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Quartet CD

4.0 out of 5 stars 8 customer reviews

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Product details

  • Audio CD (12 Mar. 2007)
  • Number of Discs: 1
  • Format: CD
  • Label: Warner
  • ASIN: B000MRNTKO
  • Other Editions: MP3 Download
  • Average Customer Review: 4.0 out of 5 stars  See all reviews (8 customer reviews)
  • Amazon Bestsellers Rank: 71,238 in Music (See Top 100 in Music)
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Product Description

Product Description

EAN 075597999402

Amazon.co.uk

The first recorded meeting of guitarist Pat Metheny and pianist Brad Mehldau, Metheny/Mehldau, was an intimate, almost chamber-like affair, albeit one with some heated improvisations. Quartet, their second meeting, finds them sounding like a stripped-down version of the Pat Metheny Group. But this is a leaner, looser band, with freewheeling support from Mehldau's trio of drummer Jeff Ballard and bassist Larry Grenadier on all but a couple of tracks. The guitarist and pianist are a good match for Metheny's dramatic and lyrical inclinations, seducing the more angular and cerebral Mehldau like teasing threads from a knot. Mehldau is a pianist of exploratory dimensions, and he gives himself free reign here. There's intimate, Jim Hall/Bill Evans-style duos like "Ring of Life" that you might expect, but also out-and-out free-form electric excursions like "Summer Day" that recall Metheny's 1980s work with Billy Higgins and Charlie Haden on Rejoicing. While maintaining a unified sound, Quartet is nevertheless an album of contrasts, as Metheny drives into his synth guitar on "Legend," tossing in a heavy-metal bridge, but also goes a bit pastoral and medieval on "Ahmid-6," strumming what sounds like a harp-guitar, although it could be his guitar-synth. With deeply empathetic playing and a broad stylistic palette, Quartet never wears thin. --John Diliberto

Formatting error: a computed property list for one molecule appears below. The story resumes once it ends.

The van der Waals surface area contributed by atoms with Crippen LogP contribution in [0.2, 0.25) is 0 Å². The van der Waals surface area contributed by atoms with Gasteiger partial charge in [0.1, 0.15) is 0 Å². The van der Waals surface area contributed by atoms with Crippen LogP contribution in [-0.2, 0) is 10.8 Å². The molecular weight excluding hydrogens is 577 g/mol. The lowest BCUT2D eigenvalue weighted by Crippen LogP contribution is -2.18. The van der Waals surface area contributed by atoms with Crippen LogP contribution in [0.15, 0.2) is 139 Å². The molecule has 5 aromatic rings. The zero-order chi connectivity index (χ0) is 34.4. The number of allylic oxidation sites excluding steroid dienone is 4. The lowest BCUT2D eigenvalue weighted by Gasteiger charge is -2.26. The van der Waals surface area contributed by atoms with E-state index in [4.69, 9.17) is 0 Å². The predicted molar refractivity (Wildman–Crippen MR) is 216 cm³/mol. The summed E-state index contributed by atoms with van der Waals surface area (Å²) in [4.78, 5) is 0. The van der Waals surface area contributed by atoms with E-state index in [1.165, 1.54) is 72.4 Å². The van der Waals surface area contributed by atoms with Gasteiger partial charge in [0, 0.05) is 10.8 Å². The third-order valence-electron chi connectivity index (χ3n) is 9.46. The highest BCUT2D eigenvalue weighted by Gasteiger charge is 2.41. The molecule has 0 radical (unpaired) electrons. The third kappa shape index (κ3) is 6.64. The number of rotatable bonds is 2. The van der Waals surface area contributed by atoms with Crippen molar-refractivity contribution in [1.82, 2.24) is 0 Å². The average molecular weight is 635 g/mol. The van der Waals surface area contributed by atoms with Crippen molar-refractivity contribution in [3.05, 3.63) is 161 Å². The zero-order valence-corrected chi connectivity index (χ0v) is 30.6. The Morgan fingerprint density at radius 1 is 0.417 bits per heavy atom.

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By William Burn VINE VOICE on 19 April 2007
Format: Audio CD
I have for a long time rated Brad Mehldau as one of the most talented pianists playing jazz today, an opinion formed from many listenings to the "Art of the Trio" series of records. Those discs, comprising a mix of live and studio sets, approach the standards repertoire in a loose, richly swinging way that is a source of great refreshment to those who may perhaps have tired of Keith Jarrett's sound.

This record follows on from the very well received release from last year and the two lead men clearly enjoy each other's musical company. Mehldau is as sensitve an accompanist as he is a leader, and Metheny remains a hugely talented guitarist with a very distinctive sound (although it must be noted that one or two of his synth effects appear not to have changed since his days playing in Michael Brecker's groups of the late '80s and early '90s).

The material on show here is all original, and mixes a broad range of styles very effectively: some is reminiscent of Joanna Macgregor's disc of spirituals with Andy Sheppard in the lilting piano grooves that underpin gently undulating solo lines, whereas others is more vigorously driven by Larry Grenadier on Bass and Jeff Ballard on Drums. Stylistically one might describe the music as lying midway between country and jazz, but that has long been Metheny's preferred hunting-ground, and it is very effective in this group context. In fact, Mehldau's straightforward piano, rather than banks of synthesizers, means Metheny's sometime more synth-led sound enjoys more freedom than if it were enveloped in great clouds of sound. One or two tracks do cut loose a little more (En La Tierra Que No Olvida is a good example), but the music stays well within distinct stylistic bounds.
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Format: Audio CD